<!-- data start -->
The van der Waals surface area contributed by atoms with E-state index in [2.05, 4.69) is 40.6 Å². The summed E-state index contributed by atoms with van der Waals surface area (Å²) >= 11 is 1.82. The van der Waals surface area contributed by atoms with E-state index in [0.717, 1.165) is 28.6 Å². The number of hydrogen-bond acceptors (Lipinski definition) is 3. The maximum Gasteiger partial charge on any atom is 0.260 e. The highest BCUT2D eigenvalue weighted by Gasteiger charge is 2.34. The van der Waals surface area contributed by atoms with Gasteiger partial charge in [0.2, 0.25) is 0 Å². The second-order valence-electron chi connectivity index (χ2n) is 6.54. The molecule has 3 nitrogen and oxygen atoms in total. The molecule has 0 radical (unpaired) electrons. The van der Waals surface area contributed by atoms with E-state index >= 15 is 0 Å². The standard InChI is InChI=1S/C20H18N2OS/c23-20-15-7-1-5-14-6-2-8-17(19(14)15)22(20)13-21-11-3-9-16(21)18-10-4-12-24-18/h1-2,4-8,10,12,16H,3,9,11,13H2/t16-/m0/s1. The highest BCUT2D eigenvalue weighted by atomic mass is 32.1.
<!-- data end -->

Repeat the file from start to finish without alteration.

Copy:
The van der Waals surface area contributed by atoms with E-state index in [2.05, 4.69) is 40.6 Å². The summed E-state index contributed by atoms with van der Waals surface area (Å²) >= 11 is 1.82. The van der Waals surface area contributed by atoms with E-state index in [0.717, 1.165) is 28.6 Å². The number of hydrogen-bond acceptors (Lipinski definition) is 3. The maximum Gasteiger partial charge on any atom is 0.260 e. The highest BCUT2D eigenvalue weighted by Gasteiger charge is 2.34. The van der Waals surface area contributed by atoms with Gasteiger partial charge in [0.2, 0.25) is 0 Å². The second-order valence-electron chi connectivity index (χ2n) is 6.54. The molecule has 3 nitrogen and oxygen atoms in total. The molecule has 0 radical (unpaired) electrons. The van der Waals surface area contributed by atoms with E-state index >= 15 is 0 Å². The standard InChI is InChI=1S/C20H18N2OS/c23-20-15-7-1-5-14-6-2-8-17(19(14)15)22(20)13-21-11-3-9-16(21)18-10-4-12-24-18/h1-2,4-8,10,12,16H,3,9,11,13H2/t16-/m0/s1. The highest BCUT2D eigenvalue weighted by atomic mass is 32.1.